Several Ohio cities, including Dayton, are among the nation’s top places for evictions and U.S. Sen. Rob Portman is pushing federal legislation that would examine root causes to try to prevent them.
“Evictions in many Ohio cities are hitting record levels as housing costs are growing increasingly out of reach, especially for those with the lowest incomes. We all now understand that evictions are not only the result of – but also a cause of – deeper poverty leading to increasing homelessness, particularly among families with children,” said Bill Faith, director of the Coalition on Homelessness and Housing in Ohio. “This legislation has the promise of helping to reverse that tide.”
Portman and U.S. Sen. Michael Bennet, D-Colorado, are co-sponsoring the Eviction Crisis Act. It is supported by national and local organizations, including the NAACP, National League of Cities, Habitat for Humanity, Daybreak Inc., Ohio Poverty Law Center, Access Center for Independent Living, St. Mary Development Corp. and others. U.S. Sen. Sherrod Brown, D-Cleveland, is also backing the legislation.
The bill would:
— Improve data and analysis on evictions;
— Increase legal representation for tenants and establishing an emergency help fund;
— Expand the use of landlord-tenant community courts;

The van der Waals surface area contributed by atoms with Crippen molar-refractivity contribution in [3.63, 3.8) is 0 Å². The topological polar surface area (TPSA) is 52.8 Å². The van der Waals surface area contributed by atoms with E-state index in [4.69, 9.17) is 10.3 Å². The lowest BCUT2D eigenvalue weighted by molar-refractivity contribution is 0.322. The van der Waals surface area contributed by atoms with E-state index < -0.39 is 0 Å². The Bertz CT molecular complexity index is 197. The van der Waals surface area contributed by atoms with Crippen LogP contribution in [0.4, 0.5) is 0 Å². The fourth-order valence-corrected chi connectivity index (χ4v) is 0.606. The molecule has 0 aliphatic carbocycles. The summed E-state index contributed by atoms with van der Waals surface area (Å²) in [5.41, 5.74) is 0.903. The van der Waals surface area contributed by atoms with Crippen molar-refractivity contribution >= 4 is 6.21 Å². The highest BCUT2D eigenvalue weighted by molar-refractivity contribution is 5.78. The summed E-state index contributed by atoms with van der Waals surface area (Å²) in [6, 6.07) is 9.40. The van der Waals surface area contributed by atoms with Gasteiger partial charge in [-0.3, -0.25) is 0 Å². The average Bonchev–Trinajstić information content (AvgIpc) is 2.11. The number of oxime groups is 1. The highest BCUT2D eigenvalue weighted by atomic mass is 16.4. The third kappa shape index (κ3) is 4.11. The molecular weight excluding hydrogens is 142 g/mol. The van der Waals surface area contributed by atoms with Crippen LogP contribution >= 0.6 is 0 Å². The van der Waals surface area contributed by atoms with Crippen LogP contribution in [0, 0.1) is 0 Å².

— Provide a path for tenants to view and correct screening reports used by landlords.
Related: Dayton’s eviction rate among highest in Midwest
The efforts are coming in part because nearly seven % of Ohio’s 1.57 million renter households received an eviction filing in one year. Cuyahoga, Franklin, Hamilton, Lucas, Butler, Clark, Marion, and Richland counties had the highest eviction filings rates in the state, according to COHHIO.
Across the nation, 2.3 million eviction filings were made in courthouses in 2016 — a rate of four every minute. An eviction filing makes it extremely difficult to secure future housing, experts say.
Dayton Mayor Nan Whaley earlier this year announced an Eviction Task Force to address the problem as well.
“Evictions have become a nationwide crisis, including here in Dayton. As our Eviction Task Force continues to look at ways to prevent unnecessary evictions locally, I’m encouraged that Congress is also exploring creative methods to keep people in their homes and promote community stability,” Whaley said.
In Dayton, nearly six of every 100 renter households are evicted each year, which is a higher rate than all but five major Midwest municipalities, according to data from the Eviction Lab at Princeton University.
The six Ohio cities that rank among those with the highest eviction rates: Akron, 6%; Dayton, 5.94%; Toledo, 5.63%; Cincinnati, 4.7%, Columbus, 4.55% and Cleveland, 4.53%.
Hamilton’s eviction rate is 7.6%, Middletown 8.4% and Springfield 5.97%.
According to Portman’s office, median rent payments have risen 61 % since 1960 yet median renter income grew 5%, adjusting for inflation.
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The affordable housing crisis burdens families, the economy, health care system, courts, schools and local governments, according to Portman’s office.